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(i)Family : Families perpetuate values that support political authorities and can heavily contribute to children’s initial political ideological views, or party affiliations. Families have an effect on “political knowledge, identification, efficacy, and participation”
(ii)Schools : Spending numerous years in school, children in the States are taught and reinforced a view of the world that “privileges capitalism and ownership, competitive individualism, and democracy.
(iii)Media: Mass media is not only a source of political information; it is an influence on political values and beliefs. Various media outlets, through news coverage and late-night programs, provide different partisan policy stances that are associated with political participation.
(iv)Religion : Religions beliefs and practices play a role in political opinion formation and political participation. The theological and moral perspectives offered by religious institutions shape judgement regarding public policy.
(v)Political parties : Scholars such as Campbell (1960) note that political parties have very little direct influence on a child due to a contrast of social factors such as age, context, power, etc.
(vi)The state : The state is a key source of information for media outlets, and has the ability to “inform, misinform, or disinform the press and thus the public”, a strategy which may be referred to as propaganda, in order to serve a political or economic agenda.
(i)The Preamble: – This part of the constitution gives guidance to the constitution. In Other Words The preamble is meant to direct or serve as a content page of the Nigerian constitution.
(ii)Government : – there must be a government whether elective or not run the affairs of the state. The type of government does not matter.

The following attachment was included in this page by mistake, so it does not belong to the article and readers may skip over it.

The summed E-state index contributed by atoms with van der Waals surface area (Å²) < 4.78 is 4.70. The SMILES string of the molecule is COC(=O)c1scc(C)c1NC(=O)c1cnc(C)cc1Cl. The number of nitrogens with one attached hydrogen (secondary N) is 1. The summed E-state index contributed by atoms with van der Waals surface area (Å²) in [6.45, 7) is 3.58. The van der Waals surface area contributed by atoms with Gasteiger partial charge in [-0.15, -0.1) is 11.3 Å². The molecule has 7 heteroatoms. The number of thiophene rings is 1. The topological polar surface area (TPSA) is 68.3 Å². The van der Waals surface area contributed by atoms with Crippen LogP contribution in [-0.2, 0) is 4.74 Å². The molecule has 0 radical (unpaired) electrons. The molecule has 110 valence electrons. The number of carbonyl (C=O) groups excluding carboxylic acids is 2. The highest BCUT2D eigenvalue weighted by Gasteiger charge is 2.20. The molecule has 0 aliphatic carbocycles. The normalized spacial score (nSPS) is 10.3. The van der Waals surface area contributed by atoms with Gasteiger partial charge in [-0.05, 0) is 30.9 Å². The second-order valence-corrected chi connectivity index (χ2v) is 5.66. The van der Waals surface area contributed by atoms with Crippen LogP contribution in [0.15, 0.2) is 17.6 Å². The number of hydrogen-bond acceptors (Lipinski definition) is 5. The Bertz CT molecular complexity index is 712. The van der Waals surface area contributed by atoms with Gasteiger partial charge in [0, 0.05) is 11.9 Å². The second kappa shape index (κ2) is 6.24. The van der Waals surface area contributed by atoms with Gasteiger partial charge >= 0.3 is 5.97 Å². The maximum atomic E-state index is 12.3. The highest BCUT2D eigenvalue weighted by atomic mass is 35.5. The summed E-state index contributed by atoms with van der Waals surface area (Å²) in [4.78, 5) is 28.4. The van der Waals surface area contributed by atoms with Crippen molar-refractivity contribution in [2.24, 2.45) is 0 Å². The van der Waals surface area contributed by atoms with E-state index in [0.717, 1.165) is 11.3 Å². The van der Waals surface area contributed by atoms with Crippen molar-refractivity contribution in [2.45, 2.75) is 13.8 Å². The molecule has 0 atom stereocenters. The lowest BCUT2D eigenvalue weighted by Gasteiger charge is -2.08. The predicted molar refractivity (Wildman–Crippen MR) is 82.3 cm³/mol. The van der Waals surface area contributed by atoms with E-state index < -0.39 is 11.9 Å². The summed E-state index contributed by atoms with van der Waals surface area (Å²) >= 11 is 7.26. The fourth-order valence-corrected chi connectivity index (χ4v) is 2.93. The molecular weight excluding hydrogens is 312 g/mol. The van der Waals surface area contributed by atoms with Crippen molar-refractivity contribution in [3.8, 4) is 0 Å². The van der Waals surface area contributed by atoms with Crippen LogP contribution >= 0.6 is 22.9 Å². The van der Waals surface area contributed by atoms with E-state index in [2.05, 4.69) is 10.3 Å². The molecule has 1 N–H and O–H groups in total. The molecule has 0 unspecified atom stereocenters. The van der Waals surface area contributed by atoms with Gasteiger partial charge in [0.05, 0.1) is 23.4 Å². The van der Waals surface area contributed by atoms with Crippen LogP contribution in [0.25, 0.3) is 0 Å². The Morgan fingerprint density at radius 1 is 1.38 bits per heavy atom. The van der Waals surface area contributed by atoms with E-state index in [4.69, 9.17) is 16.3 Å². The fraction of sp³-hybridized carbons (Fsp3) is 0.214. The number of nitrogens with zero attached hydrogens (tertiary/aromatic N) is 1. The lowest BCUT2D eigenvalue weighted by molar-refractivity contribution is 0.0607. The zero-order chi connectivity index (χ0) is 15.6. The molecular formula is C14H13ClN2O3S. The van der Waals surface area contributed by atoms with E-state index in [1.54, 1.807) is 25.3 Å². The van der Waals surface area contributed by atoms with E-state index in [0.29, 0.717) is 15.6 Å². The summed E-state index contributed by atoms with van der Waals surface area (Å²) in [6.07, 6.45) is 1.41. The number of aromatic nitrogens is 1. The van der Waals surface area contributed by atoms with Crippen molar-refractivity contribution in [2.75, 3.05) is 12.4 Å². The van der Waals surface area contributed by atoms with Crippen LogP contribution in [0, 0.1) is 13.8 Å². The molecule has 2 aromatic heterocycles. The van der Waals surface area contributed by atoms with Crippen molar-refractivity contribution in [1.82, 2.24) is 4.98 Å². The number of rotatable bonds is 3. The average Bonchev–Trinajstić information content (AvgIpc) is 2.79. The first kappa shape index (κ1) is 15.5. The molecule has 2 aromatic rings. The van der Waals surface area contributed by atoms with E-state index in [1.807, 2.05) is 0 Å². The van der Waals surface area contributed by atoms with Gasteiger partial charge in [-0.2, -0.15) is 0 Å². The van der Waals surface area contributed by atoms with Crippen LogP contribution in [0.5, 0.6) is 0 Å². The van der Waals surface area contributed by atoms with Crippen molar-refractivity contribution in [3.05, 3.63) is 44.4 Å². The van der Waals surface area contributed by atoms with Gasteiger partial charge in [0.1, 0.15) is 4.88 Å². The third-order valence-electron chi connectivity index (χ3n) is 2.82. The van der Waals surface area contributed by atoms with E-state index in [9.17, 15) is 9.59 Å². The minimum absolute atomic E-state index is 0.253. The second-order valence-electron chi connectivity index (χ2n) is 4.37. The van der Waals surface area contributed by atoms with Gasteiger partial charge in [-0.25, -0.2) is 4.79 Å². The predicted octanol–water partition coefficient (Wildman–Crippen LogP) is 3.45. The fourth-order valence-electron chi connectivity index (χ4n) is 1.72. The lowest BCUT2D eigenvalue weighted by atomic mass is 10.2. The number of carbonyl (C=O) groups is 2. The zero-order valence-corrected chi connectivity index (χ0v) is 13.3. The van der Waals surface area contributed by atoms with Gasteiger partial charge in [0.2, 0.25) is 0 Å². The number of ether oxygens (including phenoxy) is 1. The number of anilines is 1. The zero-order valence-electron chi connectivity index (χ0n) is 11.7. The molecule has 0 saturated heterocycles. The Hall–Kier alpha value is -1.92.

(iii)The territory : A state, legally is a defined boundary, although, such boundary is suppose to be permanent, if it change at all, such changes must not be at random. It is the territorial entities.
(iv)Separation of Powers : Separation of powers can be found in section 4, 5 and 6 of this sections delegate certain powers to be armor organs of Government in Nigeria. The Section 4 of the 1999 constitution talks about legislative arm of Government, Section 5 talk of the Executive and section 6 talks about solitary.
(v)Sovereignty: Sovereignty could be defined as the ability for a nation to be total control without external interference. Nigeria according to 1999 constitution is a sovereign state and it can be found in section 2 of the Nigeria constitution.
(vi)Federalism: Federalism has to do with the division of Government, state and local government area.
Authority is the right to exercise power, which can be formalized by a state and exercised by way of judges, appointed executives of government, or the ecclesiastical or priestly appointed representatives of a God or other deities.
(i) Authority based on force: Authority based on force is an illegitimate authority. It is not exercised according to law and constitution.
If the right to rule emerges from the dynamic qualities of leader, it is charismatic authority.
Religious authority is also attributed to those who hold top position in some religious seat. For example Shah Imam of Shahi Mosque, Delhi and Jathader of Akal Takht enjoy the envious position of authority.
(iv)Ancestral heritage authority: If father transfers authority to the son, it is known as ancestral heritage authority. This system of authority exists in monarchical form of government.